Watson Cabin, Tahoe City – This 1909 log cabin is listed on the National Register of Historic Places as the oldest house built on site in Tahoe City and currently serves as a living history exhibit showcasing Lake Tahoe pioneer life. The cabin is open Memorial Day through Labor Day. (northtahoemuseums.org/exhibits)
Hellman-Erhman Mansion, Tahoma – From the turn of the century until 1965, the lands of what is now Sugar Pine Point State Park were owned by financier Isaias W. Hellman, and later by his daughter Florence Hellman Erhman. This Queen Anne Victorian, a grand-but-informal summer home they called Pine Lodge, is a remembrance of the opulent post-mining period when wealthy businessmen built elegant summer homes at Lake Tahoe. Tours are available Memorial Day through Labor Day; please call for parking information. (parks.ca.gov/?page_id=991)
Vikingsholm, Emerald Bay – Built as a summer home by Mrs. Lora Josephine Knight in 1929, this magnificent “castle” – a unique blend of Nature’s spectacular beauty and man’s architectural ingenuity – is now part of the Emerald Bay State Park. Tours are available seven days a week from mid-June until the end of September. A short trail leads from the castle to beautiful Eagle Falls – it’s a must-do for hikers! Emerald Bay has been declared a National Natural Landmark, and when you see it you’ll know why. (vikingsholm.com)
Tallac Historic Site, near South Lake Tahoe – Home to the archeological remains of the Tallac Resort and three large summer estates built by wealthy San Franciscans, this 74-acre tract is listed on the National Register of Historic Places. The three estates – the Pope, Baldwin and Valhalla – are open to the public in different capacities. The Pope Estate, built in 1894, is open for guided tours and houses changing art exhibits, while Valhalla, built in 1923, is a Grand Hall with beautiful wood floors and a 20-foot-high stone fireplace. It is now the site of summer concerts and the Cultural Arts Gift Store, and it is also available for rental. (tahoeheritage.org)
Heavenly Gondola and Adventure Peak, near Stateline – This year-round sightseeing opportunity is a must-see-and-do attraction. Eight-passenger gondola cabins whisk you 2.4 miles up the mountain, and in 12 minutes you arrive at Adventure Peak, complete with restaurant, cross-country ski rentals and trails, snowshoe rentals, snowbike rentals and more!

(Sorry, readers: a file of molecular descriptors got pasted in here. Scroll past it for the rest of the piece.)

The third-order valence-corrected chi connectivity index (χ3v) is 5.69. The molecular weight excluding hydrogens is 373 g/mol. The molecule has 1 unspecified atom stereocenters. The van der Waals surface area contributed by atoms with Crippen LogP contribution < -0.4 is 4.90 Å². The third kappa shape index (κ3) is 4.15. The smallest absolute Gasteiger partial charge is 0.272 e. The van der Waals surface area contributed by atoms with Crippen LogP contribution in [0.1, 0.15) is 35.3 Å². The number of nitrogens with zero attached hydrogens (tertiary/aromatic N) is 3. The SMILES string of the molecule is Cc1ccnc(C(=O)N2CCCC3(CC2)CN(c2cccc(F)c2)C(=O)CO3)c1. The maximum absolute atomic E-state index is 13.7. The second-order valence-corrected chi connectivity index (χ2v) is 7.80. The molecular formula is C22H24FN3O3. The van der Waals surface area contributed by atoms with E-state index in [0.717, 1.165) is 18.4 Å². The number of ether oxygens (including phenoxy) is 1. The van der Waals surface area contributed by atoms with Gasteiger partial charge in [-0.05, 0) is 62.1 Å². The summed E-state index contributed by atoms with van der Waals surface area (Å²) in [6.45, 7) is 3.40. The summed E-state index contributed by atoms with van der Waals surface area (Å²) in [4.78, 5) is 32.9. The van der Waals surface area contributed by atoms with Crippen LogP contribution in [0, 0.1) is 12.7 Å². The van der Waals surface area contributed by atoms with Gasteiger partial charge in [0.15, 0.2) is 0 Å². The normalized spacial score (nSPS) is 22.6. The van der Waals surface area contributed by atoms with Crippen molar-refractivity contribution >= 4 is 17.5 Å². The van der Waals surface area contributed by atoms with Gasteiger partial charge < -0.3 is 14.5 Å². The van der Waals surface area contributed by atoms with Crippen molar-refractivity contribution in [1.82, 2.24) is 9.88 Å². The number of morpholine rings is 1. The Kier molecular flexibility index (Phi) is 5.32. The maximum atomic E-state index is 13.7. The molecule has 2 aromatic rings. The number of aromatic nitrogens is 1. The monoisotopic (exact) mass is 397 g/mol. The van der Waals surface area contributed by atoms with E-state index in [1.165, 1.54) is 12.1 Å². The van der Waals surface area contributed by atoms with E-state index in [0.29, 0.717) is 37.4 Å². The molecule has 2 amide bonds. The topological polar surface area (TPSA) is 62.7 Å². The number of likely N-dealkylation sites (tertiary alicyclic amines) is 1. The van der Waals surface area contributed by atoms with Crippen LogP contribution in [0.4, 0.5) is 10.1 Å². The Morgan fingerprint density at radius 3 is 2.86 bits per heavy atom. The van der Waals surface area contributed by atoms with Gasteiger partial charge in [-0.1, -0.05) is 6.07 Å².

The Thunderbird Lodge, near Incline Village, NV – This six-acre estate is listed in the National Register of Historic Places and is one of the last and best examples of a “Tahoe society” residence. Located on the east side of the lake, it is surrounded by over 40,000 acres of Forest Service and Nevada State Parks land. Visitors may arrive via land-based shuttle buses or by water on a tour boat embarking from South Lake Tahoe’s Tahoe Keys Marina. (thunderbirdlodge.org)
A sightseeing cruise offers an enjoyable “overview” of Lake Tahoe tourist attractions, and Woodwind Cruises 80-foot motor yacht “Safari Rose” will help you sightsee in Lake Tahoe with style. Departing from Tahoe Keys Marina, the four-hour tour includes stops and/or photo opportunities at Fleur-du-Lac (the estate where the movie “Godfather II” was filmed which is now a private resort), historic Chambers Landing, Sugar Pine Point State Park (site of the Hellman-Ehrman Mansion), Fannette Island (for Eagle Falls and the Vikingsholm Mansion) and the Tallac historic site. (tahoecruises.com)
Photo of Gondolas at Tahoe’s Northstar Resort by Steve Jurvetson via flickr (Creative Commons); Photo of Truckee Mural by zemistor via flickr (Creative Commons); Photo of Tahoe Dam at Tahoe City (seen from the historic Fanny Bridge) by Nick Ares via flickr (Creative Commons); Photo of Vikingsholm at Emerald Bay, Lake Tahoe by Mike McBey via flickr (Creative Commons); and Photo of Thunderbird Lodge / Whittell Estate by tommy chheng via flickr (Creative Commons).